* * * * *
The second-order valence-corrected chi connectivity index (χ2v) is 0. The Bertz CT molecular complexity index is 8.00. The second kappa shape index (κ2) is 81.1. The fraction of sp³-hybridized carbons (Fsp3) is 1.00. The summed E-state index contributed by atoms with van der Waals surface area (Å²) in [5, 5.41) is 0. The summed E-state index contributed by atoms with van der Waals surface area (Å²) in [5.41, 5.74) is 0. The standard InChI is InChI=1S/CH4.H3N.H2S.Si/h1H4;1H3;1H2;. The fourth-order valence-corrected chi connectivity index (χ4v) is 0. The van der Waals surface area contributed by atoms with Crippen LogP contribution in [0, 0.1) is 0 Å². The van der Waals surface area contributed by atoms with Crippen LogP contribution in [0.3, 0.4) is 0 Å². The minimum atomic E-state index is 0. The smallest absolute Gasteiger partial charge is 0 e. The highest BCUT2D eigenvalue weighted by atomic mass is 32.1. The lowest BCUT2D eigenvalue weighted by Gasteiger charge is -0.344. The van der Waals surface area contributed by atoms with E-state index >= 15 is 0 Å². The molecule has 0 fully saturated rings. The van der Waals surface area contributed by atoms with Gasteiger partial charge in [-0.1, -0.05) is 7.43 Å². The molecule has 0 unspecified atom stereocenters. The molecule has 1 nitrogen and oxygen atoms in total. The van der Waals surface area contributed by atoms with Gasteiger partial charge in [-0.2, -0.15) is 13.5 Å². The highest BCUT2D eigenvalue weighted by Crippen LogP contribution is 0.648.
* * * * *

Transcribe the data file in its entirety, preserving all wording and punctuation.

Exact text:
The second-order valence-corrected chi connectivity index (χ2v) is 0. The Bertz CT molecular complexity index is 8.00. The second kappa shape index (κ2) is 81.1. The fraction of sp³-hybridized carbons (Fsp3) is 1.00. The summed E-state index contributed by atoms with van der Waals surface area (Å²) in [5, 5.41) is 0. The summed E-state index contributed by atoms with van der Waals surface area (Å²) in [5.41, 5.74) is 0. The standard InChI is InChI=1S/CH4.H3N.H2S.Si/h1H4;1H3;1H2;. The fourth-order valence-corrected chi connectivity index (χ4v) is 0. The van der Waals surface area contributed by atoms with Crippen LogP contribution in [0, 0.1) is 0 Å². The van der Waals surface area contributed by atoms with Crippen LogP contribution in [0.3, 0.4) is 0 Å². The minimum atomic E-state index is 0. The smallest absolute Gasteiger partial charge is 0 e. The highest BCUT2D eigenvalue weighted by atomic mass is 32.1. The lowest BCUT2D eigenvalue weighted by Gasteiger charge is -0.344. The van der Waals surface area contributed by atoms with E-state index >= 15 is 0 Å². The molecule has 0 fully saturated rings. The van der Waals surface area contributed by atoms with Gasteiger partial charge in [-0.1, -0.05) is 7.43 Å². The molecule has 0 unspecified atom stereocenters. The molecule has 1 nitrogen and oxygen atoms in total. The van der Waals surface area contributed by atoms with Gasteiger partial charge in [-0.2, -0.15) is 13.5 Å². The highest BCUT2D eigenvalue weighted by Crippen LogP contribution is 0.648.